SCIENCE VS RELIGION

General discussions of interest to readers and fans of Harlan Ellison.

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Douglas Harrison
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Postby Douglas Harrison » Mon Nov 06, 2006 3:57 pm

Carstonio wrote:
Douglas Harrison wrote:but clearly others feel they must answer the challenge of an opposite understanding in order to promote and protect what they believe to be true.


I suspect that probably comes from their own insecurities.


In some cases, perhaps, but you must realize that there are plenty of people who feel that the pursuit of truth is one the reasons for being on this earth, and that that pursuit should be shared.

Carstonio wrote:Here's a comparable situation from my own life - my wife kept her name when we got married. I would have done the same if our positions were reversed. We've encountered quite a few women who seemed almost offended by our decision, like their own decision to take their husbands' names was somehow devalued. But some other women told us they wished they could have kept their last names.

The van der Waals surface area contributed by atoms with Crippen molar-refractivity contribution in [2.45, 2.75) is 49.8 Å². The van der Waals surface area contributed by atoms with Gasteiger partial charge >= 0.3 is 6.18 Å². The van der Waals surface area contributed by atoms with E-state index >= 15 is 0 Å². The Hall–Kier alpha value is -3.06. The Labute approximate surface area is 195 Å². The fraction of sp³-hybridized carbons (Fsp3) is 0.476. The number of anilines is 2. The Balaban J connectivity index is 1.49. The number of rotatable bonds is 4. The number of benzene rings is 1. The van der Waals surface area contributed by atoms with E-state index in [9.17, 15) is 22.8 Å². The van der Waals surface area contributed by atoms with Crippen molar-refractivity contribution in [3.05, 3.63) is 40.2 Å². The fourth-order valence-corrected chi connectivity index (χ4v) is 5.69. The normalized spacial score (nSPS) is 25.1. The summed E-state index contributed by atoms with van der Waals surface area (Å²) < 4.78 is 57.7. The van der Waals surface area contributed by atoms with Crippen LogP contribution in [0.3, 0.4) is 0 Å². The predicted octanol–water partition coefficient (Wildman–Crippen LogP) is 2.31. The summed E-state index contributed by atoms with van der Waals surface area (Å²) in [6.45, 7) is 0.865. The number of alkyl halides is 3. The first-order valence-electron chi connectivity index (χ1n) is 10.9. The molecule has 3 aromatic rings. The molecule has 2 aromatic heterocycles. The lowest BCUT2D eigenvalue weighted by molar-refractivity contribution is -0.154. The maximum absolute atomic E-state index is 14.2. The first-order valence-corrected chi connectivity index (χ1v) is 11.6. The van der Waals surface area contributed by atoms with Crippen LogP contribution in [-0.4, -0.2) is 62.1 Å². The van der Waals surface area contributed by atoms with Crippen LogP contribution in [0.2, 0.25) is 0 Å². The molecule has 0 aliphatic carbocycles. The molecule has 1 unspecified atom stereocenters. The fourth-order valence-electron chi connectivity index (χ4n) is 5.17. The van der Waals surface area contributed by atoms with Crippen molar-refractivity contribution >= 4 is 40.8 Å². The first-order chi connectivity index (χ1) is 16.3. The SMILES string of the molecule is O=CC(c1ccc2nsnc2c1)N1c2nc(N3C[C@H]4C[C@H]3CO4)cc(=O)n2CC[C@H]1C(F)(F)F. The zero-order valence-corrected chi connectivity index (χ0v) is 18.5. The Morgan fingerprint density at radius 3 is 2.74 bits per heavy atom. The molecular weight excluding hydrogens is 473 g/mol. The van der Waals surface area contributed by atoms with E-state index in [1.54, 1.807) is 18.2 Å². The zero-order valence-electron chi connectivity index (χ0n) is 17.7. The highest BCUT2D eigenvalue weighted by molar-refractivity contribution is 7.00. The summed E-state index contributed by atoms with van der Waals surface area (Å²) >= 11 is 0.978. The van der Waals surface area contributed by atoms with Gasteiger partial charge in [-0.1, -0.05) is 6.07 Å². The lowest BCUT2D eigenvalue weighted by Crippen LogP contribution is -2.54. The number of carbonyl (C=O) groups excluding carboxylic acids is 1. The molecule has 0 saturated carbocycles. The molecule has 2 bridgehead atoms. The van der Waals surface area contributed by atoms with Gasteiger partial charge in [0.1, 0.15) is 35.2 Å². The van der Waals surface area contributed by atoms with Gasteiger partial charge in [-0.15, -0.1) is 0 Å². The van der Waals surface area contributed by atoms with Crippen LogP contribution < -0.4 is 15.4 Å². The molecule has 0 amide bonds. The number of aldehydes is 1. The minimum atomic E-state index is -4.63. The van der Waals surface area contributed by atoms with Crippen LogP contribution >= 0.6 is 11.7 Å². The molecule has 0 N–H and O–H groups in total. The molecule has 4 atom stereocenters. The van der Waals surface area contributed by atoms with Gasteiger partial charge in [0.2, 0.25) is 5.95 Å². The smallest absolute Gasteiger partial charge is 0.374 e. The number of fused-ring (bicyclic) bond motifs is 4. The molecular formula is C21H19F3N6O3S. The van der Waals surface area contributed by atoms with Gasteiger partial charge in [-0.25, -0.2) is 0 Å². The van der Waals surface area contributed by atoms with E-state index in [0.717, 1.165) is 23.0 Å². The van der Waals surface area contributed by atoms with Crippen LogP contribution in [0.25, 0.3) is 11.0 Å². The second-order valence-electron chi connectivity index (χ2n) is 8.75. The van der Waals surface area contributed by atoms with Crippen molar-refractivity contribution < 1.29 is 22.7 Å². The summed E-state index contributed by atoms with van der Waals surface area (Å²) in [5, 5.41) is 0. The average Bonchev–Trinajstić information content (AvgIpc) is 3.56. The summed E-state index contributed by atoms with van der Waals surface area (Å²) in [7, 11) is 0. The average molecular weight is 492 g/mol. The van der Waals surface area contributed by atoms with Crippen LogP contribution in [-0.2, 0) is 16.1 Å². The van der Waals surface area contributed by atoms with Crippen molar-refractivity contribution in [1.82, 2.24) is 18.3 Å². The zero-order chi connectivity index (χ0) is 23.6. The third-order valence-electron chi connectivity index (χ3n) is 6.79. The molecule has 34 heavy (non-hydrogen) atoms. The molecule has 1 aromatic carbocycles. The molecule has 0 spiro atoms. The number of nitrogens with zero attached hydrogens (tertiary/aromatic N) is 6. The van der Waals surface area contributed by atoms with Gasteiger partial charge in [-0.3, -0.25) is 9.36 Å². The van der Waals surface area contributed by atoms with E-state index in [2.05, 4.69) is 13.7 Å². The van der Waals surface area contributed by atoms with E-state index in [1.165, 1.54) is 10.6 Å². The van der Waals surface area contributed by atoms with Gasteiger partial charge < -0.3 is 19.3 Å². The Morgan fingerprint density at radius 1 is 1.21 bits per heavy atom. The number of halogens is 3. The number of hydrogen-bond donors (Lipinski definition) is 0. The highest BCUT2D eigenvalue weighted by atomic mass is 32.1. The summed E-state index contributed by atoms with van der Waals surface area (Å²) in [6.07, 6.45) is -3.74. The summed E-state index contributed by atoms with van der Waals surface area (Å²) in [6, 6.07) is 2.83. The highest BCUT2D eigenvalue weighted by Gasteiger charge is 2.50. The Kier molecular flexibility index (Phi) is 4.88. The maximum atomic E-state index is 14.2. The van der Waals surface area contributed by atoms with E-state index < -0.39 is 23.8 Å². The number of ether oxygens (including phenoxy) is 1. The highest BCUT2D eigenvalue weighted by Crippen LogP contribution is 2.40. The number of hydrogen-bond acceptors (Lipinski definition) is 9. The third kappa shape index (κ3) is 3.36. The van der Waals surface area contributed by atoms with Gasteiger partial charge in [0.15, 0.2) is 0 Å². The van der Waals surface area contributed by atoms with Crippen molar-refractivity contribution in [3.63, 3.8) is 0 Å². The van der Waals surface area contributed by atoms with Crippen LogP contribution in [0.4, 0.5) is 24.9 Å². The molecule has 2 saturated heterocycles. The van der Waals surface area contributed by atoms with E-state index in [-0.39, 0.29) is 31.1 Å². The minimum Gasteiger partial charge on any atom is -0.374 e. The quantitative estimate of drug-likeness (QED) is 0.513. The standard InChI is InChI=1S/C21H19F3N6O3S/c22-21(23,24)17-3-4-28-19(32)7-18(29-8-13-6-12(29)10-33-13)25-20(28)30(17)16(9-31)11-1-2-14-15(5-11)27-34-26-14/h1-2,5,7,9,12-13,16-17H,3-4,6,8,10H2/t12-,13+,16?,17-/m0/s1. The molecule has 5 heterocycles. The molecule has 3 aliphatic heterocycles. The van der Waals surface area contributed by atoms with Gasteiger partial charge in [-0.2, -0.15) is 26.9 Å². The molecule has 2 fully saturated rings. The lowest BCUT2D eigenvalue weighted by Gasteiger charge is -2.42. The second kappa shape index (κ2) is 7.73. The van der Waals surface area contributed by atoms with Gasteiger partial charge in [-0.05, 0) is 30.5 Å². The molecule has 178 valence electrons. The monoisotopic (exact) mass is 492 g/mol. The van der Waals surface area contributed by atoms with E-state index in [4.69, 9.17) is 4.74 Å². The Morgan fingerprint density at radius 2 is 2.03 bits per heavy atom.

I don't think the above situation is comparable, because I don't think the choice of a name carries the same ramifications as one's conclusions about the nature of existence.

D.

Carstonio
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Postby Carstonio » Mon Nov 06, 2006 4:06 pm

Douglas Harrison wrote:I should add that I think one's religious beliefs are intrinsically about others--and all things, for that matter. How could they be otherwise, unless one lived in a universe all one's own?